It has been a while since we test drove an Infiniti. Thus, we forgot the identity of the brand: speed, quickness, and maneuverability.
We had the 2022 QX55 crossover and were surprised on several levels.
First, it was quick and fast. Powered by a 2.0-liter turbocharged four-cylinder engine that they got 268 horsepower out of and 280-pound feet of torque.
To our surprise, this engine was mated to a continuously variable transmission. It had paddle shifters.
Infiniti engineers mastered getting the transmission to move the QX55 almost instantly from driver input. The QX55 was fast; we pushed the peddle to the metal on one of the expressways here and found ourselves looking at 80 mph and the engine wasn’t even working hard.
It had a MacPherson strut front suspension and an independent multilink rear suspension. In other words, it was set up for smooth riding at high speeds and comfortable transport at low speeds.
The QX55 handled with the preciseness that comes with all-wheel-drive. It had keyless operation. Heated and cooled front seats and a host of other creature comforts that you’d expect on a luxury CUV.
However, we were a little dismayed that it didn’t have a heated steering, at least we could not find the control. But as we read the information package, they said there was one. No doubt, the control was right in front of our face.
There was Infiniti’s ProAssist package with the QX55’s standard features including cube design LED headlights, an adaptive front lighting system, and more driver-support features including intelligent cruise control, distance control assist, blind spot intervention, and lane departure prevention.
The package also included traffic sign recognition; direct adaptive steering; and a head-up display; and it goes even further with the innovative ProPILOT Assist system that supports the driver with steering assist; and intelligent cruise control with full speed range, stop and hold.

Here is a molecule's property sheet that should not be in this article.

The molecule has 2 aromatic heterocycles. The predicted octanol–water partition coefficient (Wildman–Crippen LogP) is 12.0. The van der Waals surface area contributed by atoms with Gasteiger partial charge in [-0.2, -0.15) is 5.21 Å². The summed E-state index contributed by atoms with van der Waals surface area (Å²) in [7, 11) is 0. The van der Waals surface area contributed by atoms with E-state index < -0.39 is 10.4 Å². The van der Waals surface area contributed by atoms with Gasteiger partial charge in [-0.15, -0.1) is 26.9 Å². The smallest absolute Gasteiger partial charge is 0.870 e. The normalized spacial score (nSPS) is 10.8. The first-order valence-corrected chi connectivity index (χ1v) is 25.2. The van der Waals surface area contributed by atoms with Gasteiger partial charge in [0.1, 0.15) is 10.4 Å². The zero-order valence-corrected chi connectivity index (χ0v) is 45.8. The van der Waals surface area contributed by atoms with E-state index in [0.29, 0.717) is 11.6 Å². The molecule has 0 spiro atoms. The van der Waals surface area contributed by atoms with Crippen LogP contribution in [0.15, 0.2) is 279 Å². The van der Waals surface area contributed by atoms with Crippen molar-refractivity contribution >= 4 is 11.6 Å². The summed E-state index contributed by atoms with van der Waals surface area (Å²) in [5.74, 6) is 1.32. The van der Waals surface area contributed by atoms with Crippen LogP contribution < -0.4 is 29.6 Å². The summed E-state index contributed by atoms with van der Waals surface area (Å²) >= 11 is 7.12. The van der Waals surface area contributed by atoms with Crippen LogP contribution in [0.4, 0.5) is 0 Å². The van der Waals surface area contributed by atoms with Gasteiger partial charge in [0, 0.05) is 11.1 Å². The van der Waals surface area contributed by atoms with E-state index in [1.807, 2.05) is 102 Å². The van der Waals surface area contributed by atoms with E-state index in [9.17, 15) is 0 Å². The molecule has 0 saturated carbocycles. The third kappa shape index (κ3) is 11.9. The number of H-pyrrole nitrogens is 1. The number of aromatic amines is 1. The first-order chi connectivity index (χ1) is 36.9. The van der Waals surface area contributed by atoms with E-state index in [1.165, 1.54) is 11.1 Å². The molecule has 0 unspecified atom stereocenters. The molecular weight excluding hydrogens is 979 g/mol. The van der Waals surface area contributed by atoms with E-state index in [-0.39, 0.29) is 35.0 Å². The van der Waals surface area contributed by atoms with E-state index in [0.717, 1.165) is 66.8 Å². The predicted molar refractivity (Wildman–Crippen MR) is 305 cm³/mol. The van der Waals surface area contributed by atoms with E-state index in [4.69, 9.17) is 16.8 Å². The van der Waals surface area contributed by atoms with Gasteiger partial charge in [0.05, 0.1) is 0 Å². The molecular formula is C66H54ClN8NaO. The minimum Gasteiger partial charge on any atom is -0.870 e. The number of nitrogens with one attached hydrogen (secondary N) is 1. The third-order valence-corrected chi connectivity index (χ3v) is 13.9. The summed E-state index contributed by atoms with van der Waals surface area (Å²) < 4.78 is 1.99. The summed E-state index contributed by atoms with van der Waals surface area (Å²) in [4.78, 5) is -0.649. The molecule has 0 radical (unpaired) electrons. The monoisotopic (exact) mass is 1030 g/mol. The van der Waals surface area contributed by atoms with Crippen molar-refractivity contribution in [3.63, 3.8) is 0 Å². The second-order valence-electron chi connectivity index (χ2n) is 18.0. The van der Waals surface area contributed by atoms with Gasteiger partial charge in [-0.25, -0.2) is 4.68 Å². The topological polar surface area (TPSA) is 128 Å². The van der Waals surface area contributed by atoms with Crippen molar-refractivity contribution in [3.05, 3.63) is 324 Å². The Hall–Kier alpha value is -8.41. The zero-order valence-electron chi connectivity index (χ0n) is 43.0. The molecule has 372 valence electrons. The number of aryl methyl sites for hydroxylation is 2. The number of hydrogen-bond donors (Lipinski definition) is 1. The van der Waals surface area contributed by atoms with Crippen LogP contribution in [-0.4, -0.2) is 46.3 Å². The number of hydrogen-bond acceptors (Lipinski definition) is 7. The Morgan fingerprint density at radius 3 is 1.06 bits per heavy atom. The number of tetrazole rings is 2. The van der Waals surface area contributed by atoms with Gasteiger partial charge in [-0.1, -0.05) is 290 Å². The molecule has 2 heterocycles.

Still, the 2022 QX55 was an eyecatcher. It had 20-inch wheels, a curved roof. And Infiniti’s wide-mouthed grille with cats eye headlights at the corners gave it plenty of character.
Of course, it had a drive mode selector. We didn’t take the time to count how many modes were at our disposal. There was an eight-inch upper screen and a 7-inch lower screen.
Infiniti said they put entertainment and information at the driver and front passenger’s fingertips during the ride. Again, because of the brevity of the test drive, we never mastered which screen controlled what, save to say the upper screen had the navigation map.
But the point of all this is we had to look down to see the lower screen. It was a great example in the age of digital information behind the wheel of keeping the driver’s eye on the road.
Interior features included a power-sliding tinted glass moonroof, ergonomically designed front seats, active noise cancellation, and a suite of active safety features including forward emergency braking with pedestrian detection, rear automatic braking, predictive forward collision warning, high beam assist, lane departure warning, blind spot warning, and rear cross-traffic alert.
A fast 4G LTE connection that offered Wi-Fi connectivity on the go for up to seven devices was included.
The QX55 went on sale in April. Our test model was priced at $58,770. It seemed well worth the price.
Frank S. Washington is editor of AboutThatCar.com.